Another Paperback Stash Feature
Since Harlequins are about as addicting as candy and can be consumed almost as quickly, I typically go through several of these a month. Many of the ones I read are older and not even near their new-release dates. It seems silly to post a full review for some of these with their own post since it's unlikely anyone will go and hunt them down based on the review. Hence, this monthly recap was born. What is it about Harlequins that is so addicting? They are like little soap operas at your fingertips!
Domineering Hero, Wealthy Hero, Steamy, Virginal Heroine
Harlequins tend to recycle formulas, use similar plotting devices, similar heroines and heros, and work from there. Here Mather wrote a fun book that was extremely different from most of it's class - the heroine was not suave and confident, but rather thought little of herself, prim, and let herself be taken advantage of from an adult daughter.
The hero was direct, flirty, and you had to fall in love with him as she did. Her reservations got a bit trying at times - but really, the plot story was about him initially being her DAUGHTERS suitor, and there's a drama-laden dilemma if you've ever heard of one.
Not sex filled but when it's there, it's surprisingly enticing. Not an incredible amount happens action wise, but the buildup is intriguing and it's a hard one to put down once you get into it enough.
Marriage of Convenience, Family Matters
Another Harlequin with a different sort of pattern - I loved the heroine. She never got dewy eyed, there were no false electric sparks that made me roll my eyes, she handled herself well through the whole book. The hero was sexy and flirty and you ended up really digging him in the end.
This one held a few surprise twists and a lot of hidden layers to uncover, surprises which was shocking - and depressing - at times. The suspense as you're waiting for the secrets to unfold and to see how the revenge scenario to play out was nail biting.
The ending was honestly sweet and a bit eye watering. Mortimer delved into some deep themes and threw serious grief into a usually light-hearted genre. Sex isn't there much but when it is sometimes it's spicy. Highly recommended older Harlequin
Family Matters, Heroine involved with someone else
Released January 4, 2012
First the positives - The writing style is awesome. Kira Sinclair keeps it from going into the melodramatic line, masters dialogue, doesn't get cheesy, and keeps it modern and intriguing with word choice. The island setting was beautiful, alluring, sensual. The characters were likeable, even the "bad ones", who came across realistically enough and with their own unique quirks.
For the negatives, sensuality was entered much too early so there was little to look forward to later and on and it became repetitive and dullish during naughty scenes because of this. There was personal tension on why they thought the relationship couldn't work - and yet to me the base tension and reasoning did not hold enough oomph for this to be a novel of this length. More drama and obstacles added in could have made the plot more intricate and with higher tension. This way you could have had higher suspense, wanted to keep reading further, and the pacing would have sped up considerably.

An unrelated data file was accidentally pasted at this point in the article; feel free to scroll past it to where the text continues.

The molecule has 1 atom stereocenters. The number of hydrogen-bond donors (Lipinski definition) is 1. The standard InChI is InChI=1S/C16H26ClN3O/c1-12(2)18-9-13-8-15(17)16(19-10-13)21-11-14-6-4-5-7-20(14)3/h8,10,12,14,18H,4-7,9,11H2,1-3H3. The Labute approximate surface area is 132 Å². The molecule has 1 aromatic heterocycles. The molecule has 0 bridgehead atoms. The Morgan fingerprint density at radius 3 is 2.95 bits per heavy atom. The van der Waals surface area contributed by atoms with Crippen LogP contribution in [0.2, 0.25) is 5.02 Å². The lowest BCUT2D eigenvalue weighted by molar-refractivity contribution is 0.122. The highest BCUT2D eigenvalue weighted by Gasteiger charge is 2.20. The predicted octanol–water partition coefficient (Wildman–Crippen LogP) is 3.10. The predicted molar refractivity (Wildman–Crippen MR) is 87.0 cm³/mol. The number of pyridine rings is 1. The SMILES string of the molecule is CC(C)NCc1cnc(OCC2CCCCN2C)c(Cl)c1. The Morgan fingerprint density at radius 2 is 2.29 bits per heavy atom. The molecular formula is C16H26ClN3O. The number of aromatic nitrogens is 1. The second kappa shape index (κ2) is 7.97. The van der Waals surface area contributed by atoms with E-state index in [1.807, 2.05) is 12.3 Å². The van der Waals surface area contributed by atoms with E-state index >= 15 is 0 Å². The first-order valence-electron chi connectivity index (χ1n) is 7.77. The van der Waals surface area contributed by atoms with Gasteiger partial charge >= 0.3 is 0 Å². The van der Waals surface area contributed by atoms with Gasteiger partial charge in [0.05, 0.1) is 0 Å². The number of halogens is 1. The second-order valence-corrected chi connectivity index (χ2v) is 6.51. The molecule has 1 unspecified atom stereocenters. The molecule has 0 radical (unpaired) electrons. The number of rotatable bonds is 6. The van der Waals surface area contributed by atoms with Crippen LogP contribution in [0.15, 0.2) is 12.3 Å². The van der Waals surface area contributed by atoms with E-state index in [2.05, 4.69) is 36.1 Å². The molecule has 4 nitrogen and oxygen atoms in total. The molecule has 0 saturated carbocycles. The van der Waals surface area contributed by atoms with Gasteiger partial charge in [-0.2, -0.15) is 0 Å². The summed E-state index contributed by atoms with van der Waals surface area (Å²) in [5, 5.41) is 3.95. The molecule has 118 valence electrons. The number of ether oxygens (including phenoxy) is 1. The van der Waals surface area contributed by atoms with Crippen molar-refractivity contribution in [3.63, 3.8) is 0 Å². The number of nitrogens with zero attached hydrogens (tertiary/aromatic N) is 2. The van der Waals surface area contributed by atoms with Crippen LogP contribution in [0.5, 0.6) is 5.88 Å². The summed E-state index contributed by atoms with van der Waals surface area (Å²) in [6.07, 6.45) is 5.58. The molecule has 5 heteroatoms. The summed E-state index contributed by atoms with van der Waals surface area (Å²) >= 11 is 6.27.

Overall a great writer and I'm eager to see her other stuff, but this plot did not hold enough juice for me to keep it as intriguing as I usually like.
Rich Hero, Virginal Heroine, Matchmaking, Revenge
I dug the different type of heroine used to create this story - headstrong and independent, Piper makes a living by categorizing people (specifically men and women when it comes to dating). She'd like to build herself up to a serious career, not just a side dating column on her best friend's paper, but that has yet to come. She's hung up on her mother's past mistakes with men, so it's with reluctance that she falls in love with the hero of the story, Mark. Mark was a decent person but to me lack luster in the yummy department. He was too typical to me.
Not a large amount of adventure, twists in this one, and I think it would have been more enjoyable if it either added more genuine cuteness/humor, or kept it serious by injecting more genuine sensuality. Still it works as a good Harlequin to read, and MacAllister's writing style rocks with it's readability and wording choice. Definitely a writer to read more of.
Existing Child, Relationship built on Deceit
I generally loathe single parent romances, but before donating this one, I was pulled in a few nights ago by the blurb. A mother who had to give her son up for adoption is now a widow and has moved back to the town where her son lives, hoping to befriend the father and casually see the son around town sometimes without him finding out who she is. She's also a successful dress shop owner who has plenty of money.
This one kept me glued - I really dug the father. He was passionate, sweet, but manly and vulnerable at the same time. Hard to pull off the combo without overbalancing. The protagonist was sweet and emotional (of course, considering all that was afloat), and I lOVED the 14 year old son. He was not gooey or melodramatic or overdone. He had a chip on his shoulder but came out awesome at the end.
There are no twists in here besides waiting for the male protagonist to find out the BIG secret. He reacts.. poorly (as you can imagine) A good way to spend an evening, the scenes where she almost tells him left me on the edge of my seat.